What You Need To Know About Sean Penn's Interview With El Chapo


Sean Penn surprised the world on Saturday with the publication of a Rolling Stone interview he conducted last October with fugitive Mexican drug cartel leader Joaquin "El Chapo" Guzman. The article is a long, twisted account of how the interview came to be, with the actual Q&A taking up just a few paragraphs.

Before you invest an hour in Penn's winding prose, here's a rundown of what you need to know about it, taken straight from the source and distilled into this guide.
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Who Is El Chapo?

The kingpin of the Sinaloa Cartel, one of the world's largest drug-trafficking operations, was serving time in a Mexican maximum security prison when he escaped in July. Incidentally, this was his second prison escape. According to Penn, Guzman said he had engineers undergo special training in Germany to understand how to dig the tunnels from his prison shower, through which he rode a motorcycle to freedom. Naturally, El Chapo's notoriety has earned the attention of would-be filmmakers, who have been courting him to sell his story for years.

The Soap-Star Turned Facilitator

Telenovela superstar Kate del Castillo once played a drug cartel leader in La Reina del Sur. That may have been one reason why she wrote a now-infamous tweet in 2012 that seemed sympathetic to El Chapo while urging him to "traffic in love." The message made its way to the man himself, who began exchanging letters and Blackberry messages with the actress. He decided that del Castillo would be the only showbiz pro in charge of bringing his story to the screen.

Sean Penn Gets Involved

Penn, who makes it clear in his story that he's skeptical about America's War on Drugs, was intrigued by the story of El Chapo's escape and had learned about del Castillo's stalled attempts to make a movie about the drug lord with a mutual acquaintance named Espinoza. Penn reached out with the idea of writing an article and then rang up Rolling Stone publisher Jann Wenner. Del Castillo agreed to try and make it all happen. Did Penn do this with the idea of involving himself in a movie later on? This is never discussed.

Much of the article then details how del Castillo, Espinoza, Penn, and friend El Alto communicate through all sorts of baffling (to Penn, anyway) digital devices to arrange a meeting in person. They were flown by charter, driven, and flown again to a remote, undisclosed location. All the while, Penn imagined being followed by government agencies and their armed drones. He pictured being gunned down by one or the other side. When he relieved himself before getting into a car, he thought, "Dick in hand, I do consider it among my body parts vulnerable to the knives of irrational narco types, and take a fond last look, before tucking it back into my pants."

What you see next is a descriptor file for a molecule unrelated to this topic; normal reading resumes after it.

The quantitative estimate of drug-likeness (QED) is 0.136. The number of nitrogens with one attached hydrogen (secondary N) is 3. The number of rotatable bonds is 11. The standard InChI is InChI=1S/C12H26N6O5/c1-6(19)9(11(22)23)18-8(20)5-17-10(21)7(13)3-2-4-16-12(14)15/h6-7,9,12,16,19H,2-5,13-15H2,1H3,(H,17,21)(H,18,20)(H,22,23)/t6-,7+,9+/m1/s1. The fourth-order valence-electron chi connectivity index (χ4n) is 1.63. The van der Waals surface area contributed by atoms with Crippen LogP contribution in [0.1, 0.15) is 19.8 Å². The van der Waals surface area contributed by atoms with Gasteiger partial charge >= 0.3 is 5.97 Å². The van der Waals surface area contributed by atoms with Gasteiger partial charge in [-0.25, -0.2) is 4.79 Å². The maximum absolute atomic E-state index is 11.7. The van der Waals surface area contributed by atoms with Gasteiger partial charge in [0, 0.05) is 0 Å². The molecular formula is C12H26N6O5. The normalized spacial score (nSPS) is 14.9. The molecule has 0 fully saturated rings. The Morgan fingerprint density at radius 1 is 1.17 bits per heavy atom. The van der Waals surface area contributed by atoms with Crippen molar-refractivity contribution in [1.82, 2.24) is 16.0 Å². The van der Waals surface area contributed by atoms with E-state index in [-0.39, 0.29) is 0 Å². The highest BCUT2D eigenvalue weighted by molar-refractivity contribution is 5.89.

El Chapo Was A Nice Host

The encounter was also the first time the kingpin had met del Castillo in person and it became clear to Penn that he has his guards put away their heavy artillery for her benefit. (After she goes to bed, they all put on their big guns again.) After greeting del Castillo "like a daughter returning home from college," Guzman turned to Penn "with a hospitable smile, putting out his outstretched hand. I take it. He pulls me into a 'compadre' hug, looks me in the eyes and speaks a lengthy greeting in Spanish too fast for my ears."

He treated his guests to dinner and tequila. They chatted until 4 a.m., during which Penn was not taking notes or recording anything. He did manage to recall some good quotes, however, such as the boast that, "I supply more heroin, methamphetamine, cocaine, and marijuana than anybody else in the world. I have a fleet of submarines, airplanes, trucks and boats." He also called Donald Trump "mi amigo."


About That Interview

Even after all that effort, however, El Chapo put off the formal interview, saying he'll meet with Penn and a photographer in eight days. They said good night. "At this moment, I expel a minor traveler's flatulence (sorry)," Penn writes, and his gracious host pretends not to notice.

Penn and company were rushed out of their bungalow just a couple of hours later, because an impending storm would make travel impossible. Back at home, Penn learned that after the weather cleared, the military and the DEA moved in on Sinaloa and El Chapo was injured in a siege, but escaped. Penn tried to devise a way to get back to El Chapo, even considering hiding in a friend's trunk for the drive across the border, before finally conceding to conduct the interview remotely. Del Castillo arranged for questions to be sent via BBM, and after much back and forth, Guzman recorded his answers on video.

The interview itself does not reveal much new information about El Chapo. Guzman tells of his poor upbringing and how dealing drugs was the only way to provide his family with food. He is unapologetic about the drug trade, arguing that it would exist without him. Of the surrounding violence? "In part, it is because already some people already grow up with problems, and there is some envy and they have information against someone else. That is what creates violence."

The Aftermath

Guzman was recaptured in Sinaloa on Friday and is back in the very prison from which he escaped. According to CNN, it is not clear whether Penn's interview lead authorities to him. Authorities did, however, say they had traced the fugitive through communications with filmmakers. The New York Times reports that Mexican authorities said all the actors and producers who had met with Guzman are now under investigation.
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